Fund/PIRG/GCI: the Incorporation of the Progressive Grassroots
by greg bloom, Thu Oct 05, 2006 at 07:35:20 AM EDT
So, the Right has the money, and the Left has the People Power. We all know that's how the game is stacked. And ever since that whole shake-up in the 60s, when both sides got their boats rocked, the Right's been building this big machine and throwing money into it. Turns out they're pretty good at it! And the Left? We've been out knockin' doors, talkin' to the People, givin' them the Power--that's how we do. That's how the story goes.
And that's why this little book released last month is a big deal. In Activism, Inc., Dana Fisher of Columbia University traces the history of the canvass--from a vital grassroots GOTV tool of local politicians, to an innovative tactic for burgeoning advocacy/lobbying groups in the 70s, to the big-box fundraising industry that sprawled out through the 90s and continues to grow today. Fisher's book is billed as the first formal study of the modern fundraising canvass ever published. (She recently published a piece in the American Prospect that more or less summarizes her argument.)
Mike Connery interviewed Fisher over at Future Majority last week about the canvasses described in her book. "This is not what democracy looks like, and it is not what progressive politics should look like either," he wrote in a post accompanying the podcast. But how can door-knocking to drum up People Power look like anything other than democracy?
Well, Fisher's book starts from the fact much of the progressive canvass world has been consolidated under one roof -- acronymically speaking, that would be FFPIRG/GCI -- the Fund for Public Interest Research and its network, including most of the PIRGs, Telefund, and Grassroots Campaigns Inc (GCI), a conglomerate that altogether is the single largest employer of "progressive activists" in the country.* (I wrote about Fund/PIRG/GCI's shared campaign model here in the "Strip-Mining the Grassroots" series.) Fisher then takes the time to do what no one has bothered to do in decades: ask these canvassers about their work. Fisher's conclusion is announced rather boldly right there in the book's subtitle:
How the Outsourcing of Grassroots Campaigns Is Strangling Progressive Politics in America
Early press on the book has focused on the "controversy" surrounding its release. In "Scorching the Grassroots" (9/15/2006, Chronicle of Higher Education), David Glenn reported that this summer the Fund actually sent Fisher a letter that may or may not have contained a threat of legal action against the publication of the book. That article went on to track a back-and-forth between Fisher and eminent figures like Donald Green, co-author of the seminal Get Out the Vote!, and Heather Booth, co-author of the canvass-boosting Citizen Action and the New American Populism, who are both quoted as "critics" of the Activism Inc's conclusions--at least the conclusions as expressed in that bold subtitle. Green and Booth make positive defenses of GOTV canvassing, and the act of canvassing itself: "I think that the canvass is one of the most important tools of direct voter contact that we have," Booth is quoted. "To some extent, it helps people to stop bowling alone." But this (perhaps unintentionally) conflates the issue. The value of canvassing as a tool of civic engagement is not being questioned -- rather, the issue is the Fund's model and its dominant place in the industry. It wouldn't be accurate to say that a critique of the Fund is a critique of fundraise canvassing -- but it's close, and that itself is part of the problem.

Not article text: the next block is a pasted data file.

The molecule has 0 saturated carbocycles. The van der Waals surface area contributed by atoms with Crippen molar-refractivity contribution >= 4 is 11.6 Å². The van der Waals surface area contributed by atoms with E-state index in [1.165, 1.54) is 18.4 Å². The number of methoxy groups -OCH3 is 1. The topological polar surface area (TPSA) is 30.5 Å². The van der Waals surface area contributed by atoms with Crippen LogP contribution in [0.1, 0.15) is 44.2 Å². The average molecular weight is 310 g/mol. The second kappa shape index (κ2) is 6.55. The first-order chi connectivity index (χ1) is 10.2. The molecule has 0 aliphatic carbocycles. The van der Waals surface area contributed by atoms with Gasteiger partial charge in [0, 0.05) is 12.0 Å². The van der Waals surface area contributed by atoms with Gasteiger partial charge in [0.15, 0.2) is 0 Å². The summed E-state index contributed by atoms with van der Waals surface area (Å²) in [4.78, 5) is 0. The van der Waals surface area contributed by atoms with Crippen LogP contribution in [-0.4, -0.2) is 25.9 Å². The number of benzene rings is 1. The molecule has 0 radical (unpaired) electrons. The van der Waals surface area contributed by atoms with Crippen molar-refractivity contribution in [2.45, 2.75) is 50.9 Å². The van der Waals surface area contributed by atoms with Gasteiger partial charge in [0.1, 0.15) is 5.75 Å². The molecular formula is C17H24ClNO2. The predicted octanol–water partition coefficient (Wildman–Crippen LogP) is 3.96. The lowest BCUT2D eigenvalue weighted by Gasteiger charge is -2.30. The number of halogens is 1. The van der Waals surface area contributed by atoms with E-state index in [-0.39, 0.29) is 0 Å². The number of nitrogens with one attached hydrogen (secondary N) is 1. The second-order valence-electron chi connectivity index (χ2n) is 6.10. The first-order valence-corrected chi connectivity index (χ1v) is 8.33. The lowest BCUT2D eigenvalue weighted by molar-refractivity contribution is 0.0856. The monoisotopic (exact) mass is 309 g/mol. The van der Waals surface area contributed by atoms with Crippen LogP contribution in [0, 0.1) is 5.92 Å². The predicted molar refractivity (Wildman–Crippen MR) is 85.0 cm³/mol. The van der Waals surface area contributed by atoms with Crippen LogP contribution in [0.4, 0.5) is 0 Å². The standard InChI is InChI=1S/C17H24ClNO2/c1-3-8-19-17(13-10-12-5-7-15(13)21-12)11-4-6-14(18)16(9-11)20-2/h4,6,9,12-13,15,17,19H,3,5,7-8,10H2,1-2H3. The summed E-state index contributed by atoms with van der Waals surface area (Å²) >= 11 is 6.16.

Fisher notes that the Fund's client list features 25% of the organizations in the America Votes coalition. The country's second largest canvass subcontractor, the Progressive Action Network, is but a fraction of this size. Add in GCI's contracts with MoveOn and the DNC, and this is indeed a "near monopoly."
And yet, other critics of Activism Inc--as well as many commenters in the discussions we've had in these blogs--mischaracterize the argument in the opposite direction: as if the claim is that the Fund is singularly responsible for the Left's downfall. This also misses the point. So let's see if this mess can be straightened out.
Fisher's book advances its argument primarily on two levels:
1) She produces an ethnographic study of the Fund's canvassing staff, compiling the results of interviews with more than a hundred subjects, as conducted at multiple points in over a year's period of time.
2) She interprets these results to argue that the flaws in the Fund's model are also present in the trends that have weakened the modern Left. (Broadly, these trends are the mechanization of political activism--and its removal from local, personal contexts--which have stripped the grassroots of its essence and left only an impotent infrastructure.)
As you might expect, this second level is quite a reach. But Activism Inc's big-picture argument unfurls in a way that is rather similar--in both method and contention--to Crashing the Gate. In a "post-mortem" on the Left's 2004 election campaigns, Fisher interviewed a range of Democratic and progressive leaders (like Bill Bradley, and Josh Wachs, former executive director of the DNC) who acknowledge that when it comes to the `People Power' that should be the Left's real asset, the last few decades have seen a major loss of mojo--even with money and people pumping back into the system. This has happened in a number of ways, of which the Fund's canvass could be just one--and none of these sources quoted in her post-mortem seem to be commenting on the Fund's canvass in particular.
In the end, these interviews aren't breaking new ground - it's those study results from that first level that are most useful to us, and Fisher's hard data really drops down into two main points: